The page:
Maui-style massage here in the foothills
March 13, 2013
It’s easy to find a foothills resident who dreams of moving to Maui. But it’s much harder to find one who actually does.
Ten years ago, massage therapist Marsh Reeves packed up her things and started a new life on the “Valley Isle,” Hawaii’s second largest island.
“I moved to Maui for the fruit, flowers and fish,” she said. “And I absolutely loved whale season.”
During her visits prior to moving to the island, Reeves had become acquainted with a Hawaiian massage technique known as “Lomilomi.” With more than five years of working as a massage therapist under her belt on the mainland, she was eager to get her Lomilomi certification once she settled in.
An indigenous Hawaiian practice thought to date back to early Polynesian settlers, Lomilomi is meant to follow the rhythm and flow of the ocean. Now most popular in Hawaii, Europe and Japan, the practitioner uses flowing, long, continuous strokes with both the hands and forearms — reminiscent of a hula dance, said Reeves.
“People say it feels like gentle waves are moving over your body,” she said. “It’s often referred to as the ‘massage of love.’ There are dance moves that translate to the body movements, and as part of my training, I had to learn to dance before I could begin touching clients.”
While training, Reeves said she experienced “extraordinary connections and love” from the Lomilomi masters she learned from and eventually worked alongside.
Upon her certification, Reeves spent the next decade working for a spa on the beach of Ka’anapali. So popular were her Lomilomi massages that she developed a long list of private clients as well.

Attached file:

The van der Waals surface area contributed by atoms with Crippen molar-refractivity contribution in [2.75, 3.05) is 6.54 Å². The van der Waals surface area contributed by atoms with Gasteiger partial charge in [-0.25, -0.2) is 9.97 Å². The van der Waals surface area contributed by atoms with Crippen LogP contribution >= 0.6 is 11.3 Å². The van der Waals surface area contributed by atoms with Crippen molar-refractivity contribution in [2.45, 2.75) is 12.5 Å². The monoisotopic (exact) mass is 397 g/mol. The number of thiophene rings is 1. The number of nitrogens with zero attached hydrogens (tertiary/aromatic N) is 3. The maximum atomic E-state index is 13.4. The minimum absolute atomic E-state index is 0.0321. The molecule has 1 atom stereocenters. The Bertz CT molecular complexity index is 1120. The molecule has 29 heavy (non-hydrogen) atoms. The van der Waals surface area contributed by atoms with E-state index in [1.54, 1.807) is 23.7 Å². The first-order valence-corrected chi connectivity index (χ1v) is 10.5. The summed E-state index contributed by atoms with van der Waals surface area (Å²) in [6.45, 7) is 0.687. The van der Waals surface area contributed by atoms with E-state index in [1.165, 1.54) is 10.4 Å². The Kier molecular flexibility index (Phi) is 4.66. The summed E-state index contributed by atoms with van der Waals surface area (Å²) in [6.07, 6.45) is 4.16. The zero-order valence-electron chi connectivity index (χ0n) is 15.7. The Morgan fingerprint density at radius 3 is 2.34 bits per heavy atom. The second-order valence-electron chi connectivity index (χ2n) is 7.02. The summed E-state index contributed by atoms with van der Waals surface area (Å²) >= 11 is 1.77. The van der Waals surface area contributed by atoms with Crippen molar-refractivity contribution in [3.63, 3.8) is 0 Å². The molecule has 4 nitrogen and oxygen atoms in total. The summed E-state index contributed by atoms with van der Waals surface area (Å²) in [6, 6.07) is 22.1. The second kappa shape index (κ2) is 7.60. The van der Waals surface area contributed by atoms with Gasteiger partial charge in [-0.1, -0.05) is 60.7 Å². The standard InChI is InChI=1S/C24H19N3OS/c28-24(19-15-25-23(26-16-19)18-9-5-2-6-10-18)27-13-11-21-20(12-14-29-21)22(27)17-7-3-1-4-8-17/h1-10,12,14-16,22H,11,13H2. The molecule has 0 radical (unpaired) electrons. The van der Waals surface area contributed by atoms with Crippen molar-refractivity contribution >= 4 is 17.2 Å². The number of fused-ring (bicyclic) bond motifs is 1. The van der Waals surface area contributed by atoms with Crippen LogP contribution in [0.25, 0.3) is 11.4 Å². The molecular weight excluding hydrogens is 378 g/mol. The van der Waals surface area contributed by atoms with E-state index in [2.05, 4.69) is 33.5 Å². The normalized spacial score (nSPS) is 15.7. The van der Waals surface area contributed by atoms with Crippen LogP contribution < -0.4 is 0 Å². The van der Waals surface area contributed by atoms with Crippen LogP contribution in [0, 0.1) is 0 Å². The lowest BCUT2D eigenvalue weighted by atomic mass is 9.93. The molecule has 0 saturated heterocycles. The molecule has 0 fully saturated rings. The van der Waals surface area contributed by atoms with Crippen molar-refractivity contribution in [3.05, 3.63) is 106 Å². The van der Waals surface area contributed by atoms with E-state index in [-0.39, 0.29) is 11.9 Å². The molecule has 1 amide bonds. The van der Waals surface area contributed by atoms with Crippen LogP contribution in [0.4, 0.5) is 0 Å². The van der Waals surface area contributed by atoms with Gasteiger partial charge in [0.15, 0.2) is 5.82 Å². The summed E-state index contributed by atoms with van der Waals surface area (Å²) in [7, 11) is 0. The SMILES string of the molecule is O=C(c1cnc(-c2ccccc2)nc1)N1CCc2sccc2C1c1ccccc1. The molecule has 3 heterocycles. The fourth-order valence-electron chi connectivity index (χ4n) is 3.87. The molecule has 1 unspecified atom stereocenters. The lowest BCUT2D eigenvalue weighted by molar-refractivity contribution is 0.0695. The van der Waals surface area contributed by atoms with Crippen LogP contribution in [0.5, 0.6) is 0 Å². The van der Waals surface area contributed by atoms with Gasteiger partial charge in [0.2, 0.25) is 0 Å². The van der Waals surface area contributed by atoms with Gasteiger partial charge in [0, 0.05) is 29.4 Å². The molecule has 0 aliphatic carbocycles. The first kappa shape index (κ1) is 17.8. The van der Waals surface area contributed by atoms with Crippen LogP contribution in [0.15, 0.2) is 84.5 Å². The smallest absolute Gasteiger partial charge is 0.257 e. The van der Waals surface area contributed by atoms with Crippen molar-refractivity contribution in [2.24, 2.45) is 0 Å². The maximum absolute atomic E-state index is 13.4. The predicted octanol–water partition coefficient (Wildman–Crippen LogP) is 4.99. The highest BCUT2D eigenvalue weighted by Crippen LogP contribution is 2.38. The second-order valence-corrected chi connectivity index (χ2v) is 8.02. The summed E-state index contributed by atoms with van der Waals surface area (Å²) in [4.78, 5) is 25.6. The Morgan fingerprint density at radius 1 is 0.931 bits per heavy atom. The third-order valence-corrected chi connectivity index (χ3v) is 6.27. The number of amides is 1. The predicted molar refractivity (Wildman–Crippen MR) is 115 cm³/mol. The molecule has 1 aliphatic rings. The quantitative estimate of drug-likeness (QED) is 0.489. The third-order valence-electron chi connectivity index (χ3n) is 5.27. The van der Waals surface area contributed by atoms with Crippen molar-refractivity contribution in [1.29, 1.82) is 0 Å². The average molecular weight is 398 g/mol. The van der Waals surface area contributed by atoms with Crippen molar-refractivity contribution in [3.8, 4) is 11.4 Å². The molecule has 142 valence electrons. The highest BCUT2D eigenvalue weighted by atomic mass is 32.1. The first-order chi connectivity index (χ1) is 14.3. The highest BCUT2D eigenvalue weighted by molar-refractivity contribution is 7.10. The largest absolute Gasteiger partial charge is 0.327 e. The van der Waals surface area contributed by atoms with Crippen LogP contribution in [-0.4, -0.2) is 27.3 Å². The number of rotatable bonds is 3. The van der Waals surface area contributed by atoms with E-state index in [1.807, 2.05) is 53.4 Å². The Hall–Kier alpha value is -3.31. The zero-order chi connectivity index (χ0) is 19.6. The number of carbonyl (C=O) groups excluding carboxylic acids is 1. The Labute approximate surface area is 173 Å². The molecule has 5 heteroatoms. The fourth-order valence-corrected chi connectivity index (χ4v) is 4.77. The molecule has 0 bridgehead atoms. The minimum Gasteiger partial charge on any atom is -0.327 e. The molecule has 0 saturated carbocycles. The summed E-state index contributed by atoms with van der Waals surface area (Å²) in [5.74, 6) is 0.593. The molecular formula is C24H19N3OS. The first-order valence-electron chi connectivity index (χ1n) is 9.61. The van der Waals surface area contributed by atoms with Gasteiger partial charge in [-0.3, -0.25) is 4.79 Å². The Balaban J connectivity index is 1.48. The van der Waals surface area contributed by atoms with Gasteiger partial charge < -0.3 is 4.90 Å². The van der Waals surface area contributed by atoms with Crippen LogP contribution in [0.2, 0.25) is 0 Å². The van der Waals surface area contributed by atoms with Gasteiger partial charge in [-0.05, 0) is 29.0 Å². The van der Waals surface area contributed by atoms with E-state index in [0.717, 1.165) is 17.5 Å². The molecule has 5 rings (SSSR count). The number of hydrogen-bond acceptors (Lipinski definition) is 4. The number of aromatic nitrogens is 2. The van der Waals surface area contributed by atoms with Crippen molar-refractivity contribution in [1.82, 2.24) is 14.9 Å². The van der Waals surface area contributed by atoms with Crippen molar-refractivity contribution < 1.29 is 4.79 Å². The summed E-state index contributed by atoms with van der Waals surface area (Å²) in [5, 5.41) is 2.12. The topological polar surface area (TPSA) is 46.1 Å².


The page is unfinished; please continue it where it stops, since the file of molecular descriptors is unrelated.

But after 10 years of sun, ocean and sand, Reeves began to feel the call of the foothills.
“Eventually, I was ready to come back to my family roots,” said Reeves, a graduate of Colfax High School. “But I will always love Maui.”
In January, Reeves opened Aloha Healing Touch Massage on South Auburn Street in Grass Valley.
The Hawaiian mural next to the massage table, the soothing colors of the room and the traditional scent of Lomilomi oil — made of coconut and lemongrass — are designed to mentally transport clients more than 2,500 miles southwest of the Gold Country.
Aloha Healing Touch Massage had its grand opening Feb. 9, complete with a blessing from master hula teacher Kumu Moana and live ukulele music.
From day one, Reeves has been getting a steady stream of calls, and business has doubled since the grand opening, she said.
In addition to Lomilomi, Aloha Healing Touch Massage also offers:
Traditional therapeutic massage — designed to address chronic pain and injury with an understanding of the body’s history of underlying causes
Pohaku — the penetrating warmth of smooth river stones aid in muscle relaxation.
Pregnancy massage — massage performed while a woman lies on her side, using body and neck pillows for support.
Aloha Deluxe — A mango body scrub following by a Lomilomi massage and coconut cream wrap. Reeves said she also offers deep tissue massage, Reiki and additional scrubs and wraps. The cluster of peaceful rooms adjacent to Aloha Healing Touch Massage offers Reiki, acupuncture and facials, as well as a hair and nail salon downstairs.
Despite the 10 memorable years she spent on the “Valley Isle,” Reeves isn’t going anywhere soon. Instead, she said, she gets immense reward from giving clients a brief escape from their daily routine.
“Coming to Aloha Healing Touch Massage is like a mini trip to the islands,” she said. “Everybody loves Maui. Who doesn’t want to feel like they’re in Hawaii?”
To contact Staff Writer Cory Fisher, email her at email@example.com or call 530-477-4203.
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